A spot for the Big East winner is still there in theory, if not always in practice.
The BCS commissioners and Presidential Oversight Committee have settled on a rotation of six bowls for the semifinals of the upcoming college football playoff system.
Also, the highest-rated champion from the "Group of Five" conferences -- the Big East, Conference USA, Mountain West, Sun Belt and Mid-American -- will receive an automatic berth in one of the bowls.
In the past the highest rated member from one of those five conferences will have come from what will be the Big East when the agreement comes into force. With one exception, in 2007 Hawaii ran the table with Colt Brennan and finished 9th in final BCS standings.
The good news is that the Big East, and thus Cincinnati, will retain access to the big money bowls. The impact of that can't really be understated. Its a spot at the table, which takes any fears of a closed system restricting access to just the top four conferences (SEC/Big 12/Big 10/PAC12) away. But there is still the matter of money.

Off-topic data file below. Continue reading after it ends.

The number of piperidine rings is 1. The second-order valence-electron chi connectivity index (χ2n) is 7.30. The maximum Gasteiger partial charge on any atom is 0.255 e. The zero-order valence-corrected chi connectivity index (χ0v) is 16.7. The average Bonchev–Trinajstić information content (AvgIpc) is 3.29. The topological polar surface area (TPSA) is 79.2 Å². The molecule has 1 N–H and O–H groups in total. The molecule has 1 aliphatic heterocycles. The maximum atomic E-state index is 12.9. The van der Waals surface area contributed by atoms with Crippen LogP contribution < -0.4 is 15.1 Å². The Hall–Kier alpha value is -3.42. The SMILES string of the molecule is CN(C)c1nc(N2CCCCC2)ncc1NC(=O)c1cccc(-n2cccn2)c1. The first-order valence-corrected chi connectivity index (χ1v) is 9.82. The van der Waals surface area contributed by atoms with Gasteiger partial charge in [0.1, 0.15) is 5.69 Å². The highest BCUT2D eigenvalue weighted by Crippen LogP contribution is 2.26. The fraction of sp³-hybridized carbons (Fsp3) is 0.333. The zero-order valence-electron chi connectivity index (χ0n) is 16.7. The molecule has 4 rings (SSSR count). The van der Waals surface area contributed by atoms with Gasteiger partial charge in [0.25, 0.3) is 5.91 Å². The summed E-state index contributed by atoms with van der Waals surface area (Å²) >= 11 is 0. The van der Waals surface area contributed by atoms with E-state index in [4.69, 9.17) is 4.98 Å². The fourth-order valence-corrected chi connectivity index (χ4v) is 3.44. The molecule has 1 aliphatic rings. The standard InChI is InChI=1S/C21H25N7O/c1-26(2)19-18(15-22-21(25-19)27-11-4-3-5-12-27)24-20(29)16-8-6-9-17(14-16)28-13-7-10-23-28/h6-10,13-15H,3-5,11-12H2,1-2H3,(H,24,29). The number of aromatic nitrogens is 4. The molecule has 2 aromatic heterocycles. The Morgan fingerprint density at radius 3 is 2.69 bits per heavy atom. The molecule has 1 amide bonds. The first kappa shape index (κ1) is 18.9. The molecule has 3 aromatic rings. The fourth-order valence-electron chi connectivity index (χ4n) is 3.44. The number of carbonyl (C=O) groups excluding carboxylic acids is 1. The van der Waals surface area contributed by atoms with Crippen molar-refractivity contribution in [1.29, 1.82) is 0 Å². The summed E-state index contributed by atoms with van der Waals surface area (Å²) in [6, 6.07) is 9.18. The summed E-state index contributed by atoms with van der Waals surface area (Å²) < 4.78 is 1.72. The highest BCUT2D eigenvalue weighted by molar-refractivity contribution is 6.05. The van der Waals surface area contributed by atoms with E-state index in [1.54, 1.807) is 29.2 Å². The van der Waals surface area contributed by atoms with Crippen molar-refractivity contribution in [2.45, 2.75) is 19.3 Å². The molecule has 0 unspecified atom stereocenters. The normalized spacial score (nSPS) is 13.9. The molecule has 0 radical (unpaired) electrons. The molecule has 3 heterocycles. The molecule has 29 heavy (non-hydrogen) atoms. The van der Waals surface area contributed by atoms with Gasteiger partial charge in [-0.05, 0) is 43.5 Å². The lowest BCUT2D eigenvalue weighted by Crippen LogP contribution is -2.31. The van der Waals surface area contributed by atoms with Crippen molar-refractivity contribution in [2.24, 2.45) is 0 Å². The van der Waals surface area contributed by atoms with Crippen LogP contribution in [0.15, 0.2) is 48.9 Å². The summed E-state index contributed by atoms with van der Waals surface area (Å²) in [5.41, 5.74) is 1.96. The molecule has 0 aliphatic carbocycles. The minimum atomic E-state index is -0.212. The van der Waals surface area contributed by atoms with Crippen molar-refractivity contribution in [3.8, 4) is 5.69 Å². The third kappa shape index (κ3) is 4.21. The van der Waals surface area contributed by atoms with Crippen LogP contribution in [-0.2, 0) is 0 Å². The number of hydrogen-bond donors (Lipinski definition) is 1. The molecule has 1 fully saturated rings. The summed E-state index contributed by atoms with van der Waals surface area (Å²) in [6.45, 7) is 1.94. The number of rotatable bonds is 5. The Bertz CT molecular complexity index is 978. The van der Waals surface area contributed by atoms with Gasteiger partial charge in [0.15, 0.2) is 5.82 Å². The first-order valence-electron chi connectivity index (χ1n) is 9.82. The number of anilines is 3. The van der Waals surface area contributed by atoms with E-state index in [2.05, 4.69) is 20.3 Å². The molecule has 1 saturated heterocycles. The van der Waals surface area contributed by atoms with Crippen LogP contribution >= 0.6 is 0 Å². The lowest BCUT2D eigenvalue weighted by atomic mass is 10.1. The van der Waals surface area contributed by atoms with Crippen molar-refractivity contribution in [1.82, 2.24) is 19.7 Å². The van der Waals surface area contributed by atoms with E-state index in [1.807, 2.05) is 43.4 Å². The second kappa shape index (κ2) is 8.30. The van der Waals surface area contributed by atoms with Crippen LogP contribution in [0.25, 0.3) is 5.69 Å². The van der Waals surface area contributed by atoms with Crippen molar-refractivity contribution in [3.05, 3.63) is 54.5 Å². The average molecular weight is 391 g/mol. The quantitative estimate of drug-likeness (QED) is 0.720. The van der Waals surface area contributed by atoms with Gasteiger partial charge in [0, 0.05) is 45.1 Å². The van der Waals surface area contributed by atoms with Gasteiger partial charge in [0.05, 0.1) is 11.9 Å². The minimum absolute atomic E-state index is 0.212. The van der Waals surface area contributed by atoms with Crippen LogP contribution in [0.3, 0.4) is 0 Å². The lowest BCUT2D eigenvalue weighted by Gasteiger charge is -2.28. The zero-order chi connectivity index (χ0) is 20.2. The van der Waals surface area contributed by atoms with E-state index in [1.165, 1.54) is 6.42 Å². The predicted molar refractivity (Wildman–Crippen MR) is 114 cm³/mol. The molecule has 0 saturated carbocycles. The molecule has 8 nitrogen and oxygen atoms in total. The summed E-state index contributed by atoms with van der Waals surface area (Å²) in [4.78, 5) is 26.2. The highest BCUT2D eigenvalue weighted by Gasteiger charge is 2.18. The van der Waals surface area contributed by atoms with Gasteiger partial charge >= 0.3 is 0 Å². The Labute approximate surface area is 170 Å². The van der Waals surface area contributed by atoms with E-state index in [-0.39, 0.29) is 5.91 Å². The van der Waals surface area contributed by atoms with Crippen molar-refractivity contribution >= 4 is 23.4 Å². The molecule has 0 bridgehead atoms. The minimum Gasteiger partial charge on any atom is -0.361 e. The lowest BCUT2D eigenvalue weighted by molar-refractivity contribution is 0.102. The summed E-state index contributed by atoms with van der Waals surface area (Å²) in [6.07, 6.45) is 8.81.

The group also has finalized the revenue-distribution deal for the new playoff. The oversight committee also will give the commissioners authority to finalize a media-rights deal with ESPN, which will be worth about $475 million a year over 12 years, sources said.
The total is irrelevant for this purpose. How they plan to break down the money is not. After all the main difference between the Big East and the lowest rung of the power ladder, the ACC, is not on the field, but economic in nature. If the revenue distribution stays much has it has been, with the payouts to conferences based on how many schools they place in the top 6 bowls than almost nothing will have changed, in structural terms, from the old system to the new. But it is impossible to know if that is the case until knowing how the revenue will be distributed.